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Program expansion at Forest Animal Rescue

    At Forest Animal Rescue, we are excited about the opportunity to expand one of our oldest and most favorite programs.

    Since our inception, 25 years ago, we have provided hundreds of native animals with protected wild habitat for safe release after rehabilitation.

    We have worked with wildlife rehabilitators from around the state, assisting with the release of animals that were unable to be returned to the location where they were orphaned or injured. There is nothing more rewarding than seeing a wild animal, restored to proper health, happily disappear into the wilderness where it belongs.

    We have recently acquired another piece of property in the Ocala, National Forest, and we are in the process of restoring the habitat to provide yet another protected site for the safe release of small native animals and deer.

    Thankfully, with the recent passage of the Big Cat Public Safety Act (BCPSA), the number of large carnivores needing sanctuary homes has begun to dwindle. As a result, several sanctuaries have begun to consolidate resources. We, too, are adjusting our “lifetime care” sanctuary program to allow us to focus on the smaller species we care for.

    One major benefit to being part of a large network of true sanctuaries is the ability to guarantee lifetime care to all of the non-releasable animals we have rescued, even as we make this shift to make more efficient use of resources.

    We have chosen to transfer three tigers, Natasha, Eva, and Juanita, along with three black bears, Cody, Oatmeal, and Elizabeth Rose, to Keepers of the Wild, another wonderful, accredited sanctuary, located on 175 lush acres in Arizona.

    Keepers of the Wild has graciously agreed to continue our promise of high-quality lifetime care at their sanctuary. Since they already have many big cats and bears, they are more than qualified to do exactly that.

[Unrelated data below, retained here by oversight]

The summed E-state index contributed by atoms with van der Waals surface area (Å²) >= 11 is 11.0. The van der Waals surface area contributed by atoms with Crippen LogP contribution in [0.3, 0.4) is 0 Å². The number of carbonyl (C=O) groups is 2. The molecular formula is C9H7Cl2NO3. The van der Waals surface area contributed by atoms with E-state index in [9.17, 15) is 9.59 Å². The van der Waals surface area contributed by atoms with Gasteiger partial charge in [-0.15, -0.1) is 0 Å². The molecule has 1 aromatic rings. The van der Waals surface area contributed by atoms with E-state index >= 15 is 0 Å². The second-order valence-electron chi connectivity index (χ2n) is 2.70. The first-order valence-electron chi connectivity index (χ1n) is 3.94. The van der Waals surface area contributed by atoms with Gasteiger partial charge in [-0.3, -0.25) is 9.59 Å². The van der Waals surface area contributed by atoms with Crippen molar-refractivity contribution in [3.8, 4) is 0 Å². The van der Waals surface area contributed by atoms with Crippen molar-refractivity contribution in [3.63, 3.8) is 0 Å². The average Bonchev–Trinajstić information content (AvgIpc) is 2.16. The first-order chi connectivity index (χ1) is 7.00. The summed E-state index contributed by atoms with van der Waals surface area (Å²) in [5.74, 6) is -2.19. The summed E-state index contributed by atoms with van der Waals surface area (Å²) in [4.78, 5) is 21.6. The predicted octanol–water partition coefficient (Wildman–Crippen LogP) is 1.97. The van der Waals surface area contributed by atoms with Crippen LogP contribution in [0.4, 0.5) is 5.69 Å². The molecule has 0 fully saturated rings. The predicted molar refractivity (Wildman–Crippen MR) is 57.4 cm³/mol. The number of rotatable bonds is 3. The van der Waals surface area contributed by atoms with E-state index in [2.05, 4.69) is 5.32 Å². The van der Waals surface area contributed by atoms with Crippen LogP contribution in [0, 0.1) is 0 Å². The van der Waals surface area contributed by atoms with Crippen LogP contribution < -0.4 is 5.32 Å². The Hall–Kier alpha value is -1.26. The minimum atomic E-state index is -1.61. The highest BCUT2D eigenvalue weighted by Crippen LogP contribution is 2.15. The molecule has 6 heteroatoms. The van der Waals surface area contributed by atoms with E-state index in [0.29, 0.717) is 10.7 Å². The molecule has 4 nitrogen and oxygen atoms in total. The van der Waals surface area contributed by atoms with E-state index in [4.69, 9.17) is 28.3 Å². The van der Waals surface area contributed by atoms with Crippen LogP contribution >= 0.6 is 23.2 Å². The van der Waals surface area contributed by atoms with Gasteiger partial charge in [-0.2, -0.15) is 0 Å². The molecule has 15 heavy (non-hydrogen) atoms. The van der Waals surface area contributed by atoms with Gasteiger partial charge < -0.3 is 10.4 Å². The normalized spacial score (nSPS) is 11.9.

Lions, Tigers, and Bears, another fellow sanctuary in California, has offered to transport the six large animals cross-country in their beautiful animal transport rig. It’s wonderful when such teamwork comes together to benefit the animals.

    This will allow Forest Animal Rescue to focus our resources on the smaller species at the sanctuary, rehabilitation of wild bear cubs (to be returned to state biologists for release on government land), and the safe release of small native animals and deer onto our protected land.

    B-Bear, American black bear

    One exception to this large carnivore move – “B-Bear!” We rescued this big black bear back in 2006. He is now geriatric, and with his orthopedic issues, we have decided that moving across the country would be too hard on him. Our other bears have started to push him around in his old age, so we think he will enjoy some peaceful retirement time with all our attention and his 4-acre habitat all to himself.

    We welcome this opportunity to strengthen our focus and make the best use of our resources. We look forward to sharing our progress with you as we go! Thank you for your ongoing support!

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